When I talk about the humanities, and the importance of art, and literature in particular, in the world as a whole, I struggle to articulate any coherent, empirical argument. I can say that it is an essential component of humanity, that there would be no civilization or culture without art, and that it is what makes life worth living, but for many people, nothing is true except statistics and tangible benefit. Well, that’s not the world art exists in, and I’m okay with that, even if it makes arguing my case a little harder.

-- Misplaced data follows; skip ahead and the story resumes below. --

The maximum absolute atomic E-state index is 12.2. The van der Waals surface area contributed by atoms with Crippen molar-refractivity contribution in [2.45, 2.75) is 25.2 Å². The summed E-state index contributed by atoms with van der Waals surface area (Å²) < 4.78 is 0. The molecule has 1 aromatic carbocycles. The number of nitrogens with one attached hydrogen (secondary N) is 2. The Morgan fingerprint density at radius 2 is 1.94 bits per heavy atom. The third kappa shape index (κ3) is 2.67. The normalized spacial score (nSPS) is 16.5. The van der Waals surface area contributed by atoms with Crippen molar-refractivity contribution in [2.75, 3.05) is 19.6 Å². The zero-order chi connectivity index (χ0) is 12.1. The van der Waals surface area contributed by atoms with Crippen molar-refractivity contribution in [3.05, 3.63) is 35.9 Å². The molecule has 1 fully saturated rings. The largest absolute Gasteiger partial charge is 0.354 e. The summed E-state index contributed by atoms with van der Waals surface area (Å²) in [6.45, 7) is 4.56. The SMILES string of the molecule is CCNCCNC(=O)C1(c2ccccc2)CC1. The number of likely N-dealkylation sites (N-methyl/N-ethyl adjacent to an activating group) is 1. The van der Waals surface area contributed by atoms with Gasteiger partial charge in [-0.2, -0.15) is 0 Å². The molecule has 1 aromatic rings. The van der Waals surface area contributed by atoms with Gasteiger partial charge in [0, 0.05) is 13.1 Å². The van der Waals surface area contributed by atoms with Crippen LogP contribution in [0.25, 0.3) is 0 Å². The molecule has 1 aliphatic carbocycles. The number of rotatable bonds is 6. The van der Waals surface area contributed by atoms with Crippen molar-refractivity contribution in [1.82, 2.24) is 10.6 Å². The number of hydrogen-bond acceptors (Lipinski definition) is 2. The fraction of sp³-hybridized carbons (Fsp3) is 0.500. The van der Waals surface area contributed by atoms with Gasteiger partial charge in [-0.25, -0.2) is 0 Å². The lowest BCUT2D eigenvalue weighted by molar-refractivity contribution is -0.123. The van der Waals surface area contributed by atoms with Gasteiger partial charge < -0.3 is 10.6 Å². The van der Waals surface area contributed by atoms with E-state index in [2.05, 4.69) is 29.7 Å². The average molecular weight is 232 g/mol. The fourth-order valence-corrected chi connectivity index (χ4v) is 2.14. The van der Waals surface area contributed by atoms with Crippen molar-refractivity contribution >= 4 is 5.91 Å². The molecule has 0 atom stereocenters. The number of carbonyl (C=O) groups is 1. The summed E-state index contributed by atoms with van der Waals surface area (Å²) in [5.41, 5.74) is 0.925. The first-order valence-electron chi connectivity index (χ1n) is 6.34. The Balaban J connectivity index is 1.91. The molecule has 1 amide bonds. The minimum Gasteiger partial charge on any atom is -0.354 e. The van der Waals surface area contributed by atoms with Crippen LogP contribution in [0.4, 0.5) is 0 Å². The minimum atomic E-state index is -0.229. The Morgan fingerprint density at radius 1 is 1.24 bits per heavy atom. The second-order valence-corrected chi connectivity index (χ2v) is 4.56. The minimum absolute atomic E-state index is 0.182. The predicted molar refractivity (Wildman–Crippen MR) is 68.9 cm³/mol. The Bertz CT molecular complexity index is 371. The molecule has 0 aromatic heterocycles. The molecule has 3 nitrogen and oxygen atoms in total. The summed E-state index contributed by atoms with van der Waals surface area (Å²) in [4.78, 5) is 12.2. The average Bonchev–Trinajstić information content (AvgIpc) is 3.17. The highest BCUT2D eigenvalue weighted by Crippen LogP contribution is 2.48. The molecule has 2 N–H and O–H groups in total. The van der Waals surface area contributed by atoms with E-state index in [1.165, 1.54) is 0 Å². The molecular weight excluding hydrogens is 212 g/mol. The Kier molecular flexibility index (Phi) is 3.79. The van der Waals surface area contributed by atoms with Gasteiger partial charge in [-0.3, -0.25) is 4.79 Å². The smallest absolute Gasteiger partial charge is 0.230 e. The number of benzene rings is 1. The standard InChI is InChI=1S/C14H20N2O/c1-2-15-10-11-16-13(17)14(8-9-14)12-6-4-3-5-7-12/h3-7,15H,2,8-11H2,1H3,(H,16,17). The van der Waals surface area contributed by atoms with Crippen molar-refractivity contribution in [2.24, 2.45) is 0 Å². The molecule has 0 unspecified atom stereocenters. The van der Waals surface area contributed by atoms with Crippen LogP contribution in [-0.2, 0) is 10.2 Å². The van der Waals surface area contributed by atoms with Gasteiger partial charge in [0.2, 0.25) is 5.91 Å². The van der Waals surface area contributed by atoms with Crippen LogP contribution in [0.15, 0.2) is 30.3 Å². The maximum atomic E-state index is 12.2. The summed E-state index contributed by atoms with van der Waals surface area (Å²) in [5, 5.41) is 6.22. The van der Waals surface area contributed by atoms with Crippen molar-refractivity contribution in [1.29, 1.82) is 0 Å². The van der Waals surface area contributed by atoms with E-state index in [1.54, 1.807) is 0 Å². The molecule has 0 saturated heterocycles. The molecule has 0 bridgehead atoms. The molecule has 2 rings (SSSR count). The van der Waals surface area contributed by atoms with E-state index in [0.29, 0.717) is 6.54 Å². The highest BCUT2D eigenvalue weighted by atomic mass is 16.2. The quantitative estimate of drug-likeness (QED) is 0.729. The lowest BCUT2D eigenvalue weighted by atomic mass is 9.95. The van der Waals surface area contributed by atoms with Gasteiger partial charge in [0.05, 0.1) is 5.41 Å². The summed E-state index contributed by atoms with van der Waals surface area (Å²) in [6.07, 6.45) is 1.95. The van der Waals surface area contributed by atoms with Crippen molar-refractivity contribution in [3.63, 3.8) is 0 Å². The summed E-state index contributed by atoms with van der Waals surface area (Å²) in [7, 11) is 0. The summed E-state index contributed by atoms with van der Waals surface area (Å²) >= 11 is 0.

But difficulty does not imply defeat; art is the foundation of civilization, and perhaps the clearest example of this connection lies in Arabic culture, to whom we owe much of our societal progress to this day. This is a culture founded upon language in the most literal way possible. Arab literature precedes the Islamic religion and caliphates, but achieves its true height and impact with the Prophet Muhammad’s writing of the Qu’ran, in Arabic of course, setting in stone the importance of the Arabic language and poetry within this new culture. Bedouin poetry was an important cornerstone in Arab society, illustrated by the tribal position of rawis, whose only job was to memorize and recite poetry, and this importance lasted into the Golden Age of Islam with the Umayyad and Abbasid Caliphates and beyond.